The United States has attacked a Syrian air base with roughly 60 cruise missiles in response to a chemical weapons attack it blames on President Bashar Assad.
President Donald Trump says the U.S. missile attack on a Syrian air base Thursday night was in the nation's "vital national security interest."
Trump says the United States must "prevent and deter the spread and use of deadly chemical weapons." He says there is "no dispute that Syria used banned chemical weapons."
U.S. officials say the Tomahawk missiles were fired from two warships in the Mediterranean Sea, targeting a government-controlled air base in Syria.
U.S. officials say Syrian government aircraft killed dozens of civilians by using chlorine mixed with a nerve agent, possibly sarin, earlier this week.
"Assad choked out the helpless," the President said.
The bombing represents President Donald Trump's most dramatic military order since taking office. The Obama administration threatened attacking Assad's forces for previous chemical weapons attacks, but never followed through.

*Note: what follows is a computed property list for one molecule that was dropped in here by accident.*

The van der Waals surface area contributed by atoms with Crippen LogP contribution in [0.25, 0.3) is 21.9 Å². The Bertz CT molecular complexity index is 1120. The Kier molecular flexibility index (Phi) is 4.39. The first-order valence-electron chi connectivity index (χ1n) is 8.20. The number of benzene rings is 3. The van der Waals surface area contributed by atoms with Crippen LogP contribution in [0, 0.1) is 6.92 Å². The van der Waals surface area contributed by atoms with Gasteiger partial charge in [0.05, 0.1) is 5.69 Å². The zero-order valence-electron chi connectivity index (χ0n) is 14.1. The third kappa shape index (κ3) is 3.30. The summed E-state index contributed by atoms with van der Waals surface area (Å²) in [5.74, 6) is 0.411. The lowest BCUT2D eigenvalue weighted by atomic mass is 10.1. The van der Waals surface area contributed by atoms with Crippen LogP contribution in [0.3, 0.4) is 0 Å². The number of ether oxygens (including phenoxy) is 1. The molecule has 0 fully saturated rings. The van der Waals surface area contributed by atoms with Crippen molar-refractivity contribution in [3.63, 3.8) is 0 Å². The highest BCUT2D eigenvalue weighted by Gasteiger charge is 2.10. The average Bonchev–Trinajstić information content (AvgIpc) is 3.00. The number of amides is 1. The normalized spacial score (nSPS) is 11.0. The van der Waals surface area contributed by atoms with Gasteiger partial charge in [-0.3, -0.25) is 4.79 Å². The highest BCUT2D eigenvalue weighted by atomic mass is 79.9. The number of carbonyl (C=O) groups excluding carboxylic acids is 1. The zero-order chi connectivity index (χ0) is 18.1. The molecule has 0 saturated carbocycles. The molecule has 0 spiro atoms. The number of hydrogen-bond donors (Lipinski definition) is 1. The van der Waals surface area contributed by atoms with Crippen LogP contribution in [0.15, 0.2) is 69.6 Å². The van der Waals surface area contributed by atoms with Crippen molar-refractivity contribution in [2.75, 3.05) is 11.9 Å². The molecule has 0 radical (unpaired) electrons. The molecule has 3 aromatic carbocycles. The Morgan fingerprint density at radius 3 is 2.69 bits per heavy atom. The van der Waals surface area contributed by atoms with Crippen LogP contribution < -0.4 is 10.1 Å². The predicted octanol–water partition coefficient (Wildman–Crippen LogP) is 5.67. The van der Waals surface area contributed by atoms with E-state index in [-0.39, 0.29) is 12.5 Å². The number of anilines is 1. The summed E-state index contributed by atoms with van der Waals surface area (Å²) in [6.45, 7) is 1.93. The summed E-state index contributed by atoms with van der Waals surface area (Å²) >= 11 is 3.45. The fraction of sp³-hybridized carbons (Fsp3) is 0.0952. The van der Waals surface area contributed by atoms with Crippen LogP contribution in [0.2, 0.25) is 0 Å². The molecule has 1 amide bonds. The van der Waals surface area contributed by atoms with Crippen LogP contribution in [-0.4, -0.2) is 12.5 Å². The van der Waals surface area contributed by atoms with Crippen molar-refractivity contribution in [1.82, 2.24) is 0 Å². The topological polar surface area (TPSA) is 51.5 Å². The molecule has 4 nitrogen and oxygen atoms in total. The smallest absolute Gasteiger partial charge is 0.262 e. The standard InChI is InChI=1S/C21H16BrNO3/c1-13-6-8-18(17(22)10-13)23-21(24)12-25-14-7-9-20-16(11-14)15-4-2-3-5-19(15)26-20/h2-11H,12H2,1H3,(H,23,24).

Secretary of State Rex Tillerson says President Bashar Assad should no longer have a role in governing the Syrian people after this week's chemical attack and the U.S. is evaluating an appropriate response.
Tillerson said Thursday there is "no doubt in our minds" that Assad's government was behind the attack that killed dozens of innocent people in rebel-held northern Idlib and is deemed one of the worst attacks in Syria's civil war.
Tillerson also issued a warning to Russia that it should "consider carefully" its support of Assad's government. He says the images of dead women and children "horrified all of us" and attacks of this nature cannot be tolerated.
Tillerson made his remarks in West Palm Beach, Florida, after welcoming China's President Xi Jinping for a two-day summit with President Donald Trump.
President Donald Trump is suggesting that Syrian President Bashar Assad may have to leave power after this week's chemical weapons attack.
Speaking to reporters aboard Air Force One, Trump said Thursday that what happened in Syria is "a disgrace to humanity." Asked if Assad should go, Trump said, "He's there, and I guess he's running things so something should happen."
The president would not discuss what, if anything, the United States might do in response to the deadly chemical attack. He said the attack "shouldn't have happened, and it shouldn't be allowed to happen."
Trump said he may talk to Russian President Vladimir Putin about the situation in Syria. Russia is a key supporter of the Assad government.